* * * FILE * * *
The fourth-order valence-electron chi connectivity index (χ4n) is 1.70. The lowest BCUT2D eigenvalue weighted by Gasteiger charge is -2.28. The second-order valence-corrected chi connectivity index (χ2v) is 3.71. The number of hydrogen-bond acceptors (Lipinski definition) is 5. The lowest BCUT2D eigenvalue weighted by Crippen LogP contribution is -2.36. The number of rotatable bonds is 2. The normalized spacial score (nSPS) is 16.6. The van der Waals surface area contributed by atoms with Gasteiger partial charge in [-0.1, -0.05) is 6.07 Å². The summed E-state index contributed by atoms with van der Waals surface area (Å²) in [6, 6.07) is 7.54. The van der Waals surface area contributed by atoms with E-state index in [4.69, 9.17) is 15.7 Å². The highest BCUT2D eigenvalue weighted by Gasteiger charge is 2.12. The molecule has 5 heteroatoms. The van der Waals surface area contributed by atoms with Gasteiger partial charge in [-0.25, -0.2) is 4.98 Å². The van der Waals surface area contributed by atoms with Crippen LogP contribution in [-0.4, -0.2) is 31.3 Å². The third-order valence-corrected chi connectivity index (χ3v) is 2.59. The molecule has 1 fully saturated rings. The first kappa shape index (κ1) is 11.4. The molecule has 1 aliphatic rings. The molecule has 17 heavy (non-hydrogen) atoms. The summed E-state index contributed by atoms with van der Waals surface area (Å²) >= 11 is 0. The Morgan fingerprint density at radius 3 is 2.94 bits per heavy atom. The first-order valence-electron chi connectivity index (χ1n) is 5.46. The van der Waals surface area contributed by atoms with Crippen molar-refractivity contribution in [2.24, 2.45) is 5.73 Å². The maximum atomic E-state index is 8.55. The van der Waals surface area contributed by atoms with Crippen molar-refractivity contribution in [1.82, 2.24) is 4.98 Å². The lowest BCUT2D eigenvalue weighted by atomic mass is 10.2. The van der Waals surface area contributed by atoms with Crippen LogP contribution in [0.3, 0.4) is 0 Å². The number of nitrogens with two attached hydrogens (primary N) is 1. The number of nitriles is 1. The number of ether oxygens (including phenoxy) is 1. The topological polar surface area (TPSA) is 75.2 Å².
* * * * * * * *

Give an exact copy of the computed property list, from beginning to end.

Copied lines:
The fourth-order valence-electron chi connectivity index (χ4n) is 1.70. The lowest BCUT2D eigenvalue weighted by Gasteiger charge is -2.28. The second-order valence-corrected chi connectivity index (χ2v) is 3.71. The number of hydrogen-bond acceptors (Lipinski definition) is 5. The lowest BCUT2D eigenvalue weighted by Crippen LogP contribution is -2.36. The number of rotatable bonds is 2. The normalized spacial score (nSPS) is 16.6. The van der Waals surface area contributed by atoms with Gasteiger partial charge in [-0.1, -0.05) is 6.07 Å². The summed E-state index contributed by atoms with van der Waals surface area (Å²) in [6, 6.07) is 7.54. The van der Waals surface area contributed by atoms with E-state index in [4.69, 9.17) is 15.7 Å². The highest BCUT2D eigenvalue weighted by Gasteiger charge is 2.12. The molecule has 5 heteroatoms. The van der Waals surface area contributed by atoms with Gasteiger partial charge in [-0.25, -0.2) is 4.98 Å². The van der Waals surface area contributed by atoms with Crippen LogP contribution in [-0.4, -0.2) is 31.3 Å². The third-order valence-corrected chi connectivity index (χ3v) is 2.59. The molecule has 1 fully saturated rings. The first kappa shape index (κ1) is 11.4. The molecule has 1 aliphatic rings. The molecule has 17 heavy (non-hydrogen) atoms. The summed E-state index contributed by atoms with van der Waals surface area (Å²) >= 11 is 0. The Morgan fingerprint density at radius 3 is 2.94 bits per heavy atom. The first-order valence-electron chi connectivity index (χ1n) is 5.46. The van der Waals surface area contributed by atoms with Crippen molar-refractivity contribution in [2.24, 2.45) is 5.73 Å². The maximum atomic E-state index is 8.55. The van der Waals surface area contributed by atoms with Crippen molar-refractivity contribution in [1.82, 2.24) is 4.98 Å². The lowest BCUT2D eigenvalue weighted by atomic mass is 10.2. The van der Waals surface area contributed by atoms with Crippen LogP contribution in [0.3, 0.4) is 0 Å². The number of nitrogens with two attached hydrogens (primary N) is 1. The number of nitriles is 1. The number of ether oxygens (including phenoxy) is 1. The topological polar surface area (TPSA) is 75.2 Å².